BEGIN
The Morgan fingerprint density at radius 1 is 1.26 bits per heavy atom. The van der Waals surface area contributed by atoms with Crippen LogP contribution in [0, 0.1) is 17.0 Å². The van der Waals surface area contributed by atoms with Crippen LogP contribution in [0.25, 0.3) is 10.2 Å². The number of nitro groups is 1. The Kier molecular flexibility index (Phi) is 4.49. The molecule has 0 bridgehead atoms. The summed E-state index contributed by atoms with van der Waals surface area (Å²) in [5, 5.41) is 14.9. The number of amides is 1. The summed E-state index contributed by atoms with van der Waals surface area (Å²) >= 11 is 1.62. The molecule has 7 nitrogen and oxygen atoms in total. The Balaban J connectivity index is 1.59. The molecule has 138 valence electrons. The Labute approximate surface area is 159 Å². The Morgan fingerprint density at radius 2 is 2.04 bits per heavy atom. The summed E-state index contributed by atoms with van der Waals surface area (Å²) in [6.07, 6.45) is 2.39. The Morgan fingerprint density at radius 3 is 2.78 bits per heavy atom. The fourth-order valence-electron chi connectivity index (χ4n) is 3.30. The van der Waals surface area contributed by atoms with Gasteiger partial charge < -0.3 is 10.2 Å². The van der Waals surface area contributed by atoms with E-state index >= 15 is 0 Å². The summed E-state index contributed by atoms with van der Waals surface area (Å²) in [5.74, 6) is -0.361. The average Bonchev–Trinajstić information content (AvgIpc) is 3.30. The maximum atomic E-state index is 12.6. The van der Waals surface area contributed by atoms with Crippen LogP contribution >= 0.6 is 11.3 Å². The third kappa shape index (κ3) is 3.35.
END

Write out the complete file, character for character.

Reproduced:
The Morgan fingerprint density at radius 1 is 1.26 bits per heavy atom. The van der Waals surface area contributed by atoms with Crippen LogP contribution in [0, 0.1) is 17.0 Å². The van der Waals surface area contributed by atoms with Crippen LogP contribution in [0.25, 0.3) is 10.2 Å². The number of nitro groups is 1. The Kier molecular flexibility index (Phi) is 4.49. The molecule has 0 bridgehead atoms. The summed E-state index contributed by atoms with van der Waals surface area (Å²) in [5, 5.41) is 14.9. The number of amides is 1. The summed E-state index contributed by atoms with van der Waals surface area (Å²) >= 11 is 1.62. The molecule has 7 nitrogen and oxygen atoms in total. The Balaban J connectivity index is 1.59. The molecule has 138 valence electrons. The Labute approximate surface area is 159 Å². The Morgan fingerprint density at radius 2 is 2.04 bits per heavy atom. The summed E-state index contributed by atoms with van der Waals surface area (Å²) in [6.07, 6.45) is 2.39. The Morgan fingerprint density at radius 3 is 2.78 bits per heavy atom. The fourth-order valence-electron chi connectivity index (χ4n) is 3.30. The van der Waals surface area contributed by atoms with Gasteiger partial charge < -0.3 is 10.2 Å². The van der Waals surface area contributed by atoms with E-state index >= 15 is 0 Å². The summed E-state index contributed by atoms with van der Waals surface area (Å²) in [5.74, 6) is -0.361. The average Bonchev–Trinajstić information content (AvgIpc) is 3.30. The maximum atomic E-state index is 12.6. The van der Waals surface area contributed by atoms with Crippen LogP contribution >= 0.6 is 11.3 Å². The third kappa shape index (κ3) is 3.35.